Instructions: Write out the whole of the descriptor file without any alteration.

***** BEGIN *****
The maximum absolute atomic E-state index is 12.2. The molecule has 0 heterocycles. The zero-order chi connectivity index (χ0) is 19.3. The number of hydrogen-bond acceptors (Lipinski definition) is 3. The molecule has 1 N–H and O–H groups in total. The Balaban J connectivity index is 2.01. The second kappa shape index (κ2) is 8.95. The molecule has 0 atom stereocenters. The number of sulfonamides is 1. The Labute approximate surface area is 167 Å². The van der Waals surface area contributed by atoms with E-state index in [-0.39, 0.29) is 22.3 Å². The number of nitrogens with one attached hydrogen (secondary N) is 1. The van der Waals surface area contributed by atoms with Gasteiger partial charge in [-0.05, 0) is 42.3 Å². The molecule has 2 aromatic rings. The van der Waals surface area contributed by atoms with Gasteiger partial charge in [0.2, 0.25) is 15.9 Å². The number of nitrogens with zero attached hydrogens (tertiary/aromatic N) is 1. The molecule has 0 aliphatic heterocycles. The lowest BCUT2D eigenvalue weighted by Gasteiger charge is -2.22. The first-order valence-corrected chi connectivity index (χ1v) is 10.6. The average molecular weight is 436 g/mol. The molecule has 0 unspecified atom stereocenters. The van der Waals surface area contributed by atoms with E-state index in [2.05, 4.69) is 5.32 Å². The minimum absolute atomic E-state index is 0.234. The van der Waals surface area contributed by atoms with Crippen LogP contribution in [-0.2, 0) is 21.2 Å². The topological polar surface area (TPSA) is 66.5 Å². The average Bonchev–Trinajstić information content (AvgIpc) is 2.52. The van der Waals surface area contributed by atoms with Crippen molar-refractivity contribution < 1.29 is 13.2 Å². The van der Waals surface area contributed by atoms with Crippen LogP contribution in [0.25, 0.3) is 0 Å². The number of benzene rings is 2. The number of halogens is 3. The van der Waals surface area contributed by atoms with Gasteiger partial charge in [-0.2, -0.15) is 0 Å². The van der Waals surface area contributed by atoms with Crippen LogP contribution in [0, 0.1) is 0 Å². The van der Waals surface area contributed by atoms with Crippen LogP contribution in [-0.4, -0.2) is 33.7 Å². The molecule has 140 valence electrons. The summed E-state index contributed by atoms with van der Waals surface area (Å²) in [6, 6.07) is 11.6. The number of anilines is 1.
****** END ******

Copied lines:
The maximum absolute atomic E-state index is 12.2. The molecule has 0 heterocycles. The zero-order chi connectivity index (χ0) is 19.3. The number of hydrogen-bond acceptors (Lipinski definition) is 3. The molecule has 1 N–H and O–H groups in total. The Balaban J connectivity index is 2.01. The second kappa shape index (κ2) is 8.95. The molecule has 0 atom stereocenters. The number of sulfonamides is 1. The Labute approximate surface area is 167 Å². The van der Waals surface area contributed by atoms with E-state index in [-0.39, 0.29) is 22.3 Å². The number of nitrogens with one attached hydrogen (secondary N) is 1. The van der Waals surface area contributed by atoms with Gasteiger partial charge in [-0.05, 0) is 42.3 Å². The molecule has 2 aromatic rings. The van der Waals surface area contributed by atoms with Gasteiger partial charge in [0.2, 0.25) is 15.9 Å². The number of nitrogens with zero attached hydrogens (tertiary/aromatic N) is 1. The molecule has 0 aliphatic heterocycles. The lowest BCUT2D eigenvalue weighted by Gasteiger charge is -2.22. The first-order valence-corrected chi connectivity index (χ1v) is 10.6. The average molecular weight is 436 g/mol. The molecule has 0 unspecified atom stereocenters. The van der Waals surface area contributed by atoms with E-state index in [2.05, 4.69) is 5.32 Å². The minimum absolute atomic E-state index is 0.234. The van der Waals surface area contributed by atoms with Crippen LogP contribution in [-0.2, 0) is 21.2 Å². The topological polar surface area (TPSA) is 66.5 Å². The average Bonchev–Trinajstić information content (AvgIpc) is 2.52. The van der Waals surface area contributed by atoms with Crippen molar-refractivity contribution < 1.29 is 13.2 Å². The van der Waals surface area contributed by atoms with Crippen LogP contribution in [0.25, 0.3) is 0 Å². The number of benzene rings is 2. The number of halogens is 3. The van der Waals surface area contributed by atoms with Gasteiger partial charge in [-0.2, -0.15) is 0 Å². The van der Waals surface area contributed by atoms with Crippen LogP contribution in [0, 0.1) is 0 Å². The van der Waals surface area contributed by atoms with Crippen LogP contribution in [-0.4, -0.2) is 33.7 Å². The molecule has 140 valence electrons. The summed E-state index contributed by atoms with van der Waals surface area (Å²) in [6, 6.07) is 11.6. The number of anilines is 1.